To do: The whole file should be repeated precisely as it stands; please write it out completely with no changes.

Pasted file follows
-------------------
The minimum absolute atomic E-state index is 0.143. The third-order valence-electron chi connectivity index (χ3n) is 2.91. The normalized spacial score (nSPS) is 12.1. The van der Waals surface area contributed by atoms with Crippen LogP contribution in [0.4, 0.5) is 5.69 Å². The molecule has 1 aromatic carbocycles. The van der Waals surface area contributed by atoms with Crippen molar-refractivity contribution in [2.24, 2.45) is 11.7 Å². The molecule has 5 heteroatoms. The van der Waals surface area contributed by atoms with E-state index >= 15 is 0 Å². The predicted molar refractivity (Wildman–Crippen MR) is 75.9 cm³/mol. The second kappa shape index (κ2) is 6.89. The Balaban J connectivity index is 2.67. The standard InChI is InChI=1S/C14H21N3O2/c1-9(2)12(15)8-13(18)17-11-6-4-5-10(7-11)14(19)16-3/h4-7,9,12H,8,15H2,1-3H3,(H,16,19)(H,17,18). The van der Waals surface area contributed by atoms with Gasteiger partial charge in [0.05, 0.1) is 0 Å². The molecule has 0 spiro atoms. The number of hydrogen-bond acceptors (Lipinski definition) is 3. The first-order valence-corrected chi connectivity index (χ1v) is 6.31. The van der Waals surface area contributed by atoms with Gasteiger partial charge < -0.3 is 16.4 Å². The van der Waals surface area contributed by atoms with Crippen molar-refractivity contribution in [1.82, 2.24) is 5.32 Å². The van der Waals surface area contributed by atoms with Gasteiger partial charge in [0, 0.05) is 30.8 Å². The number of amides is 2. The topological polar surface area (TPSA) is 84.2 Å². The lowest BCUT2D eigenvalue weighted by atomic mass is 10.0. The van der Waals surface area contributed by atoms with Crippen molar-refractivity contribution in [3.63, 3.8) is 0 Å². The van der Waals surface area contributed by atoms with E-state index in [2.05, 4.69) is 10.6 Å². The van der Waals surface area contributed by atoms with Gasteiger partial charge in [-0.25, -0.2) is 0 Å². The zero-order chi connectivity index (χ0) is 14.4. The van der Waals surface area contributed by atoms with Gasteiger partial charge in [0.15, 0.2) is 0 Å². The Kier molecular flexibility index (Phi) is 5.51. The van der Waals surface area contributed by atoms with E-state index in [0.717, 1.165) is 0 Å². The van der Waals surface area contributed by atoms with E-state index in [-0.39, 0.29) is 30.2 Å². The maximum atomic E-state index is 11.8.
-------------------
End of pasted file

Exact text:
The minimum absolute atomic E-state index is 0.143. The third-order valence-electron chi connectivity index (χ3n) is 2.91. The normalized spacial score (nSPS) is 12.1. The van der Waals surface area contributed by atoms with Crippen LogP contribution in [0.4, 0.5) is 5.69 Å². The molecule has 1 aromatic carbocycles. The van der Waals surface area contributed by atoms with Crippen molar-refractivity contribution in [2.24, 2.45) is 11.7 Å². The molecule has 5 heteroatoms. The van der Waals surface area contributed by atoms with E-state index >= 15 is 0 Å². The predicted molar refractivity (Wildman–Crippen MR) is 75.9 cm³/mol. The second kappa shape index (κ2) is 6.89. The Balaban J connectivity index is 2.67. The standard InChI is InChI=1S/C14H21N3O2/c1-9(2)12(15)8-13(18)17-11-6-4-5-10(7-11)14(19)16-3/h4-7,9,12H,8,15H2,1-3H3,(H,16,19)(H,17,18). The van der Waals surface area contributed by atoms with Gasteiger partial charge in [0.05, 0.1) is 0 Å². The molecule has 0 spiro atoms. The number of hydrogen-bond acceptors (Lipinski definition) is 3. The first-order valence-corrected chi connectivity index (χ1v) is 6.31. The van der Waals surface area contributed by atoms with Gasteiger partial charge < -0.3 is 16.4 Å². The van der Waals surface area contributed by atoms with Crippen molar-refractivity contribution in [1.82, 2.24) is 5.32 Å². The van der Waals surface area contributed by atoms with Gasteiger partial charge in [0, 0.05) is 30.8 Å². The number of amides is 2. The topological polar surface area (TPSA) is 84.2 Å². The lowest BCUT2D eigenvalue weighted by atomic mass is 10.0. The van der Waals surface area contributed by atoms with Crippen molar-refractivity contribution in [3.63, 3.8) is 0 Å². The van der Waals surface area contributed by atoms with E-state index in [2.05, 4.69) is 10.6 Å². The van der Waals surface area contributed by atoms with Gasteiger partial charge in [-0.25, -0.2) is 0 Å². The zero-order chi connectivity index (χ0) is 14.4. The van der Waals surface area contributed by atoms with Gasteiger partial charge in [0.15, 0.2) is 0 Å². The Kier molecular flexibility index (Phi) is 5.51. The van der Waals surface area contributed by atoms with E-state index in [0.717, 1.165) is 0 Å². The van der Waals surface area contributed by atoms with E-state index in [-0.39, 0.29) is 30.2 Å². The maximum atomic E-state index is 11.8.